Brain Injury through the Lens of the Law
by James Lambka
At about 30% of all deaths, traumatic brain injury (TBI) is one of the major causes of death and disability in the US (CDC). Every day, 153 people die from brain injuries or brain-injury-related conditions (CDC). And survivors of TBI often have to deal with the life-long effects of the injuries – impaired cognitive ability and/or memory, limited movement, impaired sensation, and altered emotional functioning. These effects not only impact the individual victims, but their families and communities as well.
In addition, because brain injuries are so complicated and diverse, they involve complex legal issues. A personal injury claim or lawsuit for a brain injury can involve not only negligence and tort law, but administrative law like worker’s compensation, social security, and disability. Brain injury law has become in a way its own specialized legal area.
Top Causes of Brain Injuries
In 2013, according to the CDC, the number-one cause of brain injuries was falls, especially for the very young and very old. Falls accounted for “47% of all TBI-related ED visits, hospitalizations, and deaths in the United States.” Coming in at number two was being struck by or against some object, “accounting for about 15% of TBI-related ED visits, hospitalizations, and deaths.” Motor vehicle accidents were the number-three top cause of brain injuries among all age groups.
For all of these variously caused brain injuries, brain injury law often comes into play. This is for the simple reason that the injuries were very often the result of another party’s fault or negligence. And this means that damages are often recoverable.
Brain Injury Overview
Brain injury is usually simply defined as some kind of physical trauma to the head and brain that results in a disruption of the brains’ normal functioning. In reality, though, it’s not quite that simple.
First of all, there is a whole spectrum of brain injuries ranging from mild (with very subtle and hard-to-detect symptoms) to extremely severe (with life-altering consequences). The most common form of brain injury is a concussion, also known as a “closed” head injury. It can be the result of a motor vehicle accident, a workplace accident, a sports mishap, or even assault.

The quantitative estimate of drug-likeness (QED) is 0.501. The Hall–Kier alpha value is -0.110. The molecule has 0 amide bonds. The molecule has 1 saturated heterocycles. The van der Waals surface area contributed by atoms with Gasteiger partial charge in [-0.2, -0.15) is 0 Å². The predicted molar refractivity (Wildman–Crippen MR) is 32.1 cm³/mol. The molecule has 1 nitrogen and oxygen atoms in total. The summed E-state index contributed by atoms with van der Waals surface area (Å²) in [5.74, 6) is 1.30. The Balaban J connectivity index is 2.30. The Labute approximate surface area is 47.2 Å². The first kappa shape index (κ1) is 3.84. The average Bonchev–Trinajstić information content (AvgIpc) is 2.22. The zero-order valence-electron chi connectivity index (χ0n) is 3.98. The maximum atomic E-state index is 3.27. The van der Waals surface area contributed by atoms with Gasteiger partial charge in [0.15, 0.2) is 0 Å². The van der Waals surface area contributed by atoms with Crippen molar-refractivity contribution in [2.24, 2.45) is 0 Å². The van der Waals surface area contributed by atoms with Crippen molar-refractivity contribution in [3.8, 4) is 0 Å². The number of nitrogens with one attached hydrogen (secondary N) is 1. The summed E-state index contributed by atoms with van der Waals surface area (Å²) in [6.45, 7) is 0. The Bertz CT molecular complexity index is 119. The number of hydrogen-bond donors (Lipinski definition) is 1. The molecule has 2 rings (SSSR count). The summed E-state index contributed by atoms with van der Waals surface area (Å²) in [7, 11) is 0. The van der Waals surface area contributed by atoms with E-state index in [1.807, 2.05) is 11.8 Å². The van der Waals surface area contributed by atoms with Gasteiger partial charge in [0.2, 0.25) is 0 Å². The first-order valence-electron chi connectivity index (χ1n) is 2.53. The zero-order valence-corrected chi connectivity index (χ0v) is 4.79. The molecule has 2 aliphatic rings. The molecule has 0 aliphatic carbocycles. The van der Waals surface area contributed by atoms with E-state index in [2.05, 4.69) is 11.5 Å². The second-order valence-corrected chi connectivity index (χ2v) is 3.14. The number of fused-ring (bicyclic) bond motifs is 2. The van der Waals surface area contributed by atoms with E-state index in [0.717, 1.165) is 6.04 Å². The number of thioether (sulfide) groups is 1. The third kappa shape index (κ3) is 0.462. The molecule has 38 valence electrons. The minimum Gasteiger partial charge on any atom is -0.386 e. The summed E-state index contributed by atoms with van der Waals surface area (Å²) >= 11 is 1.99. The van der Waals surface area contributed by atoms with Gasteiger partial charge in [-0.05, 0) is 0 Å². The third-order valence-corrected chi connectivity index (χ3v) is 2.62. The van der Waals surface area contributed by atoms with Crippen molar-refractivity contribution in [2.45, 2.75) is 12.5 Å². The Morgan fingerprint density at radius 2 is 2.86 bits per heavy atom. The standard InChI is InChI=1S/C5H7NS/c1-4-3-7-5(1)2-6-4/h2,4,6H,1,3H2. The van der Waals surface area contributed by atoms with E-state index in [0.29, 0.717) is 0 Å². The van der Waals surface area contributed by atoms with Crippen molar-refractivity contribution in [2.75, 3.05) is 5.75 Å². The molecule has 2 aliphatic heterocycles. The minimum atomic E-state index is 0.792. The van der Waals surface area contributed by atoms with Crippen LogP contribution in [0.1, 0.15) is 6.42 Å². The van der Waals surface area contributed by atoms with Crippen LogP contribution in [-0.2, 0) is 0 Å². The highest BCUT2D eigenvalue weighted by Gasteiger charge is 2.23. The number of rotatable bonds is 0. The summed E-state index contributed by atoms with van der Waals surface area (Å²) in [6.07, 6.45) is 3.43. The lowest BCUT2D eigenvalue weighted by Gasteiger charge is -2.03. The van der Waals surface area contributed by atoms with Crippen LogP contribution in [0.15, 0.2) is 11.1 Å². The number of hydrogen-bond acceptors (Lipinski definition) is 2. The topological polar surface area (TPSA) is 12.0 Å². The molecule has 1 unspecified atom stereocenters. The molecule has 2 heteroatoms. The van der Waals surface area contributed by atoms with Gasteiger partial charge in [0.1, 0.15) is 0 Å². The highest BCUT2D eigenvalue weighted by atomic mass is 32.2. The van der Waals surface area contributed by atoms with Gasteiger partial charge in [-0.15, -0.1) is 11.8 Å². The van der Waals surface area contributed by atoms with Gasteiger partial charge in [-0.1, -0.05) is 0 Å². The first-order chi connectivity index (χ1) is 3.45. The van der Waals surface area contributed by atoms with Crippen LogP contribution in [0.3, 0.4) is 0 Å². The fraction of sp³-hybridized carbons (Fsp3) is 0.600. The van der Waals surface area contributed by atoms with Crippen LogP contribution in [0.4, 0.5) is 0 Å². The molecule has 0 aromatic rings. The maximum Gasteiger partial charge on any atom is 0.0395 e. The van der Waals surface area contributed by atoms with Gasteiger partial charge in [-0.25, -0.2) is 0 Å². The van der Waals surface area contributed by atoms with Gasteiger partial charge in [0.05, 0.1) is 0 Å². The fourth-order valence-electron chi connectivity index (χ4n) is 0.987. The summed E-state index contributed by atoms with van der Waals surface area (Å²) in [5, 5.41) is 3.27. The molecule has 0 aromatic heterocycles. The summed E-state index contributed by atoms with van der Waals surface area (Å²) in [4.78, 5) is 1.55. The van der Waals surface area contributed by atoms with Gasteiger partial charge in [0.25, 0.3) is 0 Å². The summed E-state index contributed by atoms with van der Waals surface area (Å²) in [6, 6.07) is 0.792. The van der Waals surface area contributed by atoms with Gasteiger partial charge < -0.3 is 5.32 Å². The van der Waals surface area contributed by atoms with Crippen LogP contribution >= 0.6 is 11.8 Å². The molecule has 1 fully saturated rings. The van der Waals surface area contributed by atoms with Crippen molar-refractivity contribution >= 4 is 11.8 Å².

Brain injuries can also sometimes be asymptomatic, that is, without visible or readily detectable signs and symptoms. Other injuries can be so severe the ultimate result is coma. To further complicate matters, symptoms may only appear over a long period of time.
And brain injuries in children may be even harder to detect. Many times the injury becomes apparent only after personality changes or decreasing school performance reaches a noticeable level.
What this all means in practical terms is that anyone who has suffered a brain injury needs expert medical attention and should seek out an a top-notch attorney who has knowledge of and experience in this complex legal area.
Brain Injury Law
As noted above, brain injury law is a complex area of legal practice, and success in a claim or lawsuit requires an attorney with the specialized knowledge and experience. First, brain injuries vary widely in both severity and symptoms and often don’t noticeably manifest themselves right away. In addition, new legislation aiming to reduce incidence of recreational, sports-related, and motor-vehicle-related brain injuries may impact both the approach and success of a personal injury claim or lawsuit in this area. Further, brain injury law embraces several practice areas, including personal injury, tort law, and administrative law.
Very often, a brain injury is classified as a catastrophic injury. It’s often the case that attorneys in these instances are representing people who have been injured as the result of another person’s or party’s wrongful conduct or negligence. Brain injury law also has to take a longer view because the effects of brain injury can last a lifetime. This also means that damages will be much greater than with other injuries, so your attorney must have the skill to get you compensation that will cover the huge and ongoing expenses.
Your Best Recourse in the Case of Brain Injury
Returning to a normal life after suffering a TBI can be a long difficult process and may require special accommodations for a successful transition. If, for example, you’re trying to return to work, you may need more rest breaks, shorter work days, and more time to complete certain tasks. And, sometimes, getting these needed concessions takes some special skill on your attorney’s part.
The key takeaway here is to seek out attorneys who pride themselves on representing people who are unable to do so themselves. Your attorney must be willing to put in the extra effort required in cases involving brain injury.
About the Author
James Lambka is one of the attorneys of Wiener and Lambka P.S. Law Firm. They are experienced, professional, compassionate attorneys helping people who have been injured through the negligence of another person, corporation or government. They have a long track record of success and excellent client reviews that make them confident we can help you.